Toddlerhood is the perfect storm of immaturity, impulsivity, and limited communication skills. This leads to a host of behavior problems, like hitting, that can leave parents feeling overwhelmed and ill-equipped to handle the ups and downs of this developmental stage. While, for most toddlers, this is simply a phase that will pass with time, there are some things you can do to better weather the storm.
1. Talk to your child about his or her feelings. Start these discussions of very basic feelings (sad, mad, happy) at a very early age to help your child develop skills to use words to express himself. Use drawings of faces to help your child identify the variety of feelings that he can experience. When you are reading books together, pause at various points and ask him to guess what some of the characters are feeling based upon the expression on their faces.
2. Model appropriate anger management. When you get mad, do you hit your leg, pound your fist on the table or demonstrate your anger in a physical manner? Your children are watching. They are too young to differentiate that hitting a wall is different than hitting a peer – they simply see the hitting as the response to anger. Use your words instead.
3. Tell him what he can do instead. Despite what is sometimes prescribed as an alternative, hitting a pillow or another inanimate object is not a good solution to hitting a person. You do not want your child to learn that physical outbursts are the only way to release angry feelings. In addition, a pillow may not always be available. Instead, come up with a better alternative for releasing pent up tension such as crossing his arms tightly across his chest (like he is giving himself a bear hug) or repeatedly squeezing and releasing his fists. In addition, make sure knows how to use words to make his feelings known.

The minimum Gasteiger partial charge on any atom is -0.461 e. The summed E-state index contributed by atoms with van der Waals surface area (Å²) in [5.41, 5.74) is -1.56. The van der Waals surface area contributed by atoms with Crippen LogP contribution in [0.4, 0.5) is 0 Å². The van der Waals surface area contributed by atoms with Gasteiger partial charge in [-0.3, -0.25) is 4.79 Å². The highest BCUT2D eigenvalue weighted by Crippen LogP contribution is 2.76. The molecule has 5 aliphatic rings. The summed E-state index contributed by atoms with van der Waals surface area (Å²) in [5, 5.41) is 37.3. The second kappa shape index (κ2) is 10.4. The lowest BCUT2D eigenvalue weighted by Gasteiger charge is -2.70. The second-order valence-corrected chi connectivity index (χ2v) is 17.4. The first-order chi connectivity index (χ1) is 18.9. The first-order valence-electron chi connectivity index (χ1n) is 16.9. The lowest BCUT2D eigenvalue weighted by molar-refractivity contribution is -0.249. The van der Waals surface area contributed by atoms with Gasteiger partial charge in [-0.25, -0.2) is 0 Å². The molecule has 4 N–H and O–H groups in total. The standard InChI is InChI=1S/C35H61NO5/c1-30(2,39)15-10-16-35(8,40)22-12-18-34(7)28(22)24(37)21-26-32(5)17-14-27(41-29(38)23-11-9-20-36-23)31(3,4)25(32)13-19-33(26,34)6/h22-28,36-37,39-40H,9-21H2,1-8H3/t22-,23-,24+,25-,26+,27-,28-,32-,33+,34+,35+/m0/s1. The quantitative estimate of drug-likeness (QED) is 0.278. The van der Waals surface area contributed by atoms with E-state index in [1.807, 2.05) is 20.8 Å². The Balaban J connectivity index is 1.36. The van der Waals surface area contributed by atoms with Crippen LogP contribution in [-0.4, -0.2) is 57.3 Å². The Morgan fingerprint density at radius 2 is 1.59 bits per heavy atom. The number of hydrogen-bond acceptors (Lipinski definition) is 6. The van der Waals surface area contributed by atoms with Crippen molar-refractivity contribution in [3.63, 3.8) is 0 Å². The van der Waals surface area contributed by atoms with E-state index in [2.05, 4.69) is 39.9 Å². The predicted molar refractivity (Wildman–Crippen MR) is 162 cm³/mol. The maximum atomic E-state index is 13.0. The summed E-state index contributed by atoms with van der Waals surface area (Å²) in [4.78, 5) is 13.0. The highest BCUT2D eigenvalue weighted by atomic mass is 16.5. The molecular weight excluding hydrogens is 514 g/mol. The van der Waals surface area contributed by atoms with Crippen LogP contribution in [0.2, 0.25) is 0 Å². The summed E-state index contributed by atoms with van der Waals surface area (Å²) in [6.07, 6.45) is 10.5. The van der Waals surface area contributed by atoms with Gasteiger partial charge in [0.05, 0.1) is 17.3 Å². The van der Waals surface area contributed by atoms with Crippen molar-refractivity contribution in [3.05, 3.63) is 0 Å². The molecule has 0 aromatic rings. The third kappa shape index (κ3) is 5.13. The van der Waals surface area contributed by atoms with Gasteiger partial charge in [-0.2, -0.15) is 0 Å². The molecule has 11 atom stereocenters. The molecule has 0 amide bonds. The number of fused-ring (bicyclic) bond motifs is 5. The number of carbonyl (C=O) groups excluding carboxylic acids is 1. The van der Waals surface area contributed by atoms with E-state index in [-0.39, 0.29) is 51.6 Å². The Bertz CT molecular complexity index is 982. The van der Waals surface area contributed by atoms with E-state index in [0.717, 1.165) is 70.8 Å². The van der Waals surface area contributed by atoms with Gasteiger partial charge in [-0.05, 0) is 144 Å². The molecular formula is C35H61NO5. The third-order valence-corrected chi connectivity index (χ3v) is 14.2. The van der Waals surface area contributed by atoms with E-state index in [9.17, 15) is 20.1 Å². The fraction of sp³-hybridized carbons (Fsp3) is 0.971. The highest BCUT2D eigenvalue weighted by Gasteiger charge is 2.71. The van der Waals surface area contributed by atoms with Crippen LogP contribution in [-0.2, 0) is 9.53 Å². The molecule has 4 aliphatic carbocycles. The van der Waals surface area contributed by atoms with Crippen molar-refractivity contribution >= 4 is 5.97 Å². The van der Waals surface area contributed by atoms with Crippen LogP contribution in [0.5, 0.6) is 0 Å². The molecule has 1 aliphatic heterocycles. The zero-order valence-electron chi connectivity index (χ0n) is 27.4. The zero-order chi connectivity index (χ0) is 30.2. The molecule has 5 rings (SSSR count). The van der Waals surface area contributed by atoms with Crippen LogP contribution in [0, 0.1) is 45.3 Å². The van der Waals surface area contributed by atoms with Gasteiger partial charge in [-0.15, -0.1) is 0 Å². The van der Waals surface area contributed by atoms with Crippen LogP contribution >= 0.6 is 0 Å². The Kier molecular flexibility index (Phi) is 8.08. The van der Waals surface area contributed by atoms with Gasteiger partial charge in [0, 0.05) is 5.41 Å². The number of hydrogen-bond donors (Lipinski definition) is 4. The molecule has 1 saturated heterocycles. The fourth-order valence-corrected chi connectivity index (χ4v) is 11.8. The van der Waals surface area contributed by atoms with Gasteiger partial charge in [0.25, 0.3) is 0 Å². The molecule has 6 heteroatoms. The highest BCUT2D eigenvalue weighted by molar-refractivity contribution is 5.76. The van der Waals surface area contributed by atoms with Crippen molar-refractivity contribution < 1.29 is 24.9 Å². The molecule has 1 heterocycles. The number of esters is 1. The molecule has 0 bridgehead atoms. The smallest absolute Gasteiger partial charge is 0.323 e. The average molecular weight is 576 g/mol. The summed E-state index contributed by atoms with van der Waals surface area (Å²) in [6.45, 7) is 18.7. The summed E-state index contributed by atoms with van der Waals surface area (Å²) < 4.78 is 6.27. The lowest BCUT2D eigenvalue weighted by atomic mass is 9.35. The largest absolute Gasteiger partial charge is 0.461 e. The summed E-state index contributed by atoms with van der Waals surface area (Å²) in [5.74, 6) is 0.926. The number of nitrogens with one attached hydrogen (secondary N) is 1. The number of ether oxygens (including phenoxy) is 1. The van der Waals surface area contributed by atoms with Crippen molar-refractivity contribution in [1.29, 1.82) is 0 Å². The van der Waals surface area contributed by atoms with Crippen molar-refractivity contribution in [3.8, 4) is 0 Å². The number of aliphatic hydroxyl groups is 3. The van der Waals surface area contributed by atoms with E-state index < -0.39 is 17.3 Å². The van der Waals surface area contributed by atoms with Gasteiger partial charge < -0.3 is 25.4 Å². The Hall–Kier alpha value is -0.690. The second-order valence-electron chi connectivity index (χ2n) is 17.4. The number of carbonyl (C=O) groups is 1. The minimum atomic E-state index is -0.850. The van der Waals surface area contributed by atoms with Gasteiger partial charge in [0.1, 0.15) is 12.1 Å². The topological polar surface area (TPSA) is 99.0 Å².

4. During a time of peace, tell your toddler what you expect of him. Tell him that hitting is not okay and tell them why your family believes that to be so. Tell him that he may not hurt another person when he is angry. Act out a scene where he might hit in response and have him practice one of the different approaches listed above. Also tell him what will happen if he does hit.
5. Provide consequences. Unfortunately, despite all of your hard work and preparation, your toddler will still likely hit from time to time when angry. Provide swift and appropriate consequences when he does. Find a consequence that deals in your child’s “currency.” Remove him from the activity, remove a favorite toy, cancel the next play date or trip to the park. Explain that he needs to show you that he can use his words when angry before you can trust him with other children.
6. Make sure amends are made. This step is often overlooked, but is essential. If your child hits another person, he must apologize and find a way to make it right. This can include a nice gesture, a picture, sharing a favorite toy, or serving the person in some way. Don’t accept a counterfeit apology. He may need to calm down for quite a while before the apology is heartfelt. Give him time, but make sure it is sincere.
7. Notice any exceptions. If you see any time when your child would be likely to hit, but does not, point it out with great gusto and fanfare. He needs lots of encouragement in this area. You can even jump in with a statement of praise such as, “Wow – you are really angry, but you haven’t hit! Wonderful!” right before it looks like he might hit. You may just cut him off at the pass!
If this sounds like a lot of work, you are right. But who said parenting would be easy?! If you put the energy into correction when your children are young, you will have much less reparative work to do when they are older.